So there's this headline:
The two had shared the symbol amicably for more than 100 years — Johnson & Johnson on its commercial products and the American Red Cross as a symbol of its relief efforts on foreign battlefields and in disasters like floods and tornadoes.Sorry, J&J. And more:
From time to time, the American Red Cross sold products bearing the symbol as fund-raising efforts. Jeffrey J. Leebaw, a spokesman for Johnson & Johnson, said the company had no objection to that.
But in 2004, the American Red Cross began licensing the symbol to commercial partners selling products at retail establishments. According to the lawsuit, those products include humidifiers, medical examination gloves, nail clippers, combs and toothbrushes.
Mr. Crisan said it was not clear how far the American Red Cross wanted to go in licensing the symbol for commercial purposes, noting that the red cross was a trademark of Johnson & Johnson before the American Red Cross was officially chartered. Mr. Crisan said that some of the items being sold under licensing agreements by the American Red Cross seemed to compete directly with products sold by J.& J.What planet does the Red Cross live on that it thinks this is a legitimate practice? And Mark Emerson, president of the ARC says:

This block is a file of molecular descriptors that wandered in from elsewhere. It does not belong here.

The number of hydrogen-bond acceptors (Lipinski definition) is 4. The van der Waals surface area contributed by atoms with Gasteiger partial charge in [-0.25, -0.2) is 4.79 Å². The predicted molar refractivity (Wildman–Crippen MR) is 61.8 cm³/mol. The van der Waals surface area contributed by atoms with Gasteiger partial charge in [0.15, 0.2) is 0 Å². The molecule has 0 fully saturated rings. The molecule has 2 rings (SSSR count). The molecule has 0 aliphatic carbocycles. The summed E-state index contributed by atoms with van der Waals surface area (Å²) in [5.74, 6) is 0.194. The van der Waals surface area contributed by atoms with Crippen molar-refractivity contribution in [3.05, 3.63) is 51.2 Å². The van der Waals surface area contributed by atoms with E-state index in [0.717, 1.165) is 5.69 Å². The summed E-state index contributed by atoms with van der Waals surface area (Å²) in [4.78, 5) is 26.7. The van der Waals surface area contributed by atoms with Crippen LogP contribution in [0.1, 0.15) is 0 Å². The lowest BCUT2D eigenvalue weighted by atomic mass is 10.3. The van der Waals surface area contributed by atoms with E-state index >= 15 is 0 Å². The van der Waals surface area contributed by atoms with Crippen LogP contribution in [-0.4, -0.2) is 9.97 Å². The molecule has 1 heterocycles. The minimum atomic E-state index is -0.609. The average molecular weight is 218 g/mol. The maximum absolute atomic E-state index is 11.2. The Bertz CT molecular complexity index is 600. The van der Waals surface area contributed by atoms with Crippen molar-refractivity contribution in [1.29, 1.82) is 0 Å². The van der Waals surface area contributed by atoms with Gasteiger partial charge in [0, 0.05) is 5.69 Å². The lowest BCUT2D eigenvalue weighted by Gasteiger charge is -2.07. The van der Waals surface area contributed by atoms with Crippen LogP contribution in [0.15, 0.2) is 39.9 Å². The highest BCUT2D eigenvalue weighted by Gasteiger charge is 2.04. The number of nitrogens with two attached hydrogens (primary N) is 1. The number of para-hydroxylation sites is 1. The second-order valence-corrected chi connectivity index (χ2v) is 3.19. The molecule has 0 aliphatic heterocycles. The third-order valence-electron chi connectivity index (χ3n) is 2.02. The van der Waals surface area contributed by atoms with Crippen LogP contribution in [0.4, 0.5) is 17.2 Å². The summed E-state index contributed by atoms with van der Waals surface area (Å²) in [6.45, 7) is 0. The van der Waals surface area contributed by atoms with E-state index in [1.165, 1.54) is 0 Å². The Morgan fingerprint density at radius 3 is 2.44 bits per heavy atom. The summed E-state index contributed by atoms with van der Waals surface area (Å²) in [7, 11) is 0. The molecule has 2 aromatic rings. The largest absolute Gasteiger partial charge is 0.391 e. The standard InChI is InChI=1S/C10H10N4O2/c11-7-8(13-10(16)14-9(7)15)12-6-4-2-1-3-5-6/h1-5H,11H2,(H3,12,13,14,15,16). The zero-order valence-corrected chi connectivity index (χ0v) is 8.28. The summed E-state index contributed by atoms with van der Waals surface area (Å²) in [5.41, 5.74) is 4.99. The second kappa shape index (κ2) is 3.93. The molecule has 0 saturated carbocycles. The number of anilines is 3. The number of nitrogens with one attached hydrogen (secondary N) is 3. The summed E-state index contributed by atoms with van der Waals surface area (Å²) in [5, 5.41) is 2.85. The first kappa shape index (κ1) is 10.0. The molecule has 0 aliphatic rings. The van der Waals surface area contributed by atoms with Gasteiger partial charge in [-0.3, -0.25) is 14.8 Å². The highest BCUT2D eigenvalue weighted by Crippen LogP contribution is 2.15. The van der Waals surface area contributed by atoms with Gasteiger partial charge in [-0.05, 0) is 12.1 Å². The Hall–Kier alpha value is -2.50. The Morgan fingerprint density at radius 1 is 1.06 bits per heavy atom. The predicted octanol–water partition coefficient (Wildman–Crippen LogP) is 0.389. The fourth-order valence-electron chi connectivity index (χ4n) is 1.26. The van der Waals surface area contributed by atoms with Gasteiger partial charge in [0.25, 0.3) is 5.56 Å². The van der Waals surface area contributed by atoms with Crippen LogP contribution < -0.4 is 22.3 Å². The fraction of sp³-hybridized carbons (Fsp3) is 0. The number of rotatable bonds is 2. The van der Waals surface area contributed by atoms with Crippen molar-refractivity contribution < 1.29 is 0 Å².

“The Red Cross products that J.& J. wants to take away from consumers and have destroyed are those that help Americans get prepared for life’s emergencies,” Mr. Everson said. “I hope that the courts and Congress will not allow Johnson & Johnson to bully the American Red Cross.”Yes, Mr. Emerson. Nobody else makes disaster kits except for the companies to which you license J&J's commercial logo. Americans are gonna die because they can't buy products with your license. Right.